The Sac 2 When Alexander awakes in the morning, back in the study of his own house, he discovers that electrical power has been restored and it appears in fact to be the previous day. Ostensibly in order to keep his vow to God, he now tricks the others away from the house and then methodically but gleefully sets fire to it. As the house burns in a long and sustained conflagration Alexander scampers about through the surrounding sodden ground, behaving halfway between a madman and a naughty child. The fire brings back the bewildered family who try unsuccessfully to restrain his antics while, from the other side, Maria, the “good witch”, also appears. An ambulance (somehow) immediately arrives, and after some semi-comical to-ing and fro-ing – Alexander is also now respecting his vow of silence and is thus unable to explain his actions – he is eventually bundled into the vehicle and driven away. We follow the ambulance as it drives past the “Little Man”, watering the tree which they had been planting at the beginning of the film (the previous or the same day? we don’t know).

Maria, who has also reached this spot on bicycle to catch a final glimpse of the ambulance, watches in silence as it disappears into the distance and then cycles off along the same path from which Otto had originally come. “Little Man”, lying peacefully and leisurely nestled at the foot of the tree, looks at the sky through its branches and utters his first and only words: “In the beginning was the Word. Why was that, papa?” The film ends with a slow upward pan along the tree’s trunk (repeating the upward pan along the painted treetrunk of the Leonardo Adoration which had opened the film) and then a final shot of the bare branches against a glittering expanse of water over which appears Tarkovsky’s dedication of the film to his own son.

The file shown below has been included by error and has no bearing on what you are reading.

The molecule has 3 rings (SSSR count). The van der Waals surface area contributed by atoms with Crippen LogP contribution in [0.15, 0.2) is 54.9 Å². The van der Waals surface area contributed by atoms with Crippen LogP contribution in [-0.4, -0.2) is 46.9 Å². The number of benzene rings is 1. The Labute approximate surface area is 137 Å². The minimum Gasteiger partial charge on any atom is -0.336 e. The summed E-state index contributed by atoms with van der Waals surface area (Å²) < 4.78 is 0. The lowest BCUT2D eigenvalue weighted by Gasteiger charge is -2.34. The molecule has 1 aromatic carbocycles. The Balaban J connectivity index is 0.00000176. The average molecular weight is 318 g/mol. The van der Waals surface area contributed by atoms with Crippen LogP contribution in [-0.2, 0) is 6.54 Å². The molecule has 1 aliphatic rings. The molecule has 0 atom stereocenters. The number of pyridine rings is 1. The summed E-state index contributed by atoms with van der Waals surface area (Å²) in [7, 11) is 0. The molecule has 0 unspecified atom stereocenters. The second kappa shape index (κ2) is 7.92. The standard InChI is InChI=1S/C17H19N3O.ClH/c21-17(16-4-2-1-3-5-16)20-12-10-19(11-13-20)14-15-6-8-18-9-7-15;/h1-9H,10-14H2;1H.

In his own comments about the film, Tarkovsky consistently characterized the film as a spiritual parable exemplifying the particularly Christian conception of self-sacrifice in the interests of community and in the name of a higher ideal Alexander, the protagonist of The Sacrifice, maybe a further development of Domenico, the “holy fool”, who in Tarkovsky’s previous film, Nostalghia (1983) -and, significantly, played by the same actor, Erland Josephson- immolates himself by fire while intoning the Christian injunction to repentance and self-abnegation from the top of Rome’s Capitol Hill. Read this way, Alexander’s setting fire to his house at the end of The Sacrifice is merely another, and more symbolic, version of Domenico’s act of self-martyrdom in the service of a Christian ideal.

The burning house of The Sacrifice might represent not only the culmination of Tarkovsky’s final film but of his life and work as a whole. The fire might echo Zoroastrian practice.

Throughout the film, one hears the sound of coins dropping onto the floor. The constant aural presence of the coins reminds us of the tremendous cost Alexander must pay if God is to grant his prayer to redeem the world. Alexander receives God’s acknowledgment of the wager when he experiences a vision in which he observes himself trudging through mud where silver coins lie next to the sleeping (or dead) form of his son. The coin scene here is reminiscent of an episode in Andrei Rublev: Monks are walking through the mud while the church’s treasury is being looted by Mongol invaders. A sacristan is tortured and called a “Tartar-faced Judas” by the peasants, from whom the church has stolen for generations.

Tarkovsky views his art as serving a religious function: “The allotted function of art is not, as is often assumed, to put across ideas, to propagate thoughts, to serve as example. The aim of art is to prepare a person for death, to plough and harrow his soul, rendering it capable of turning to the good.”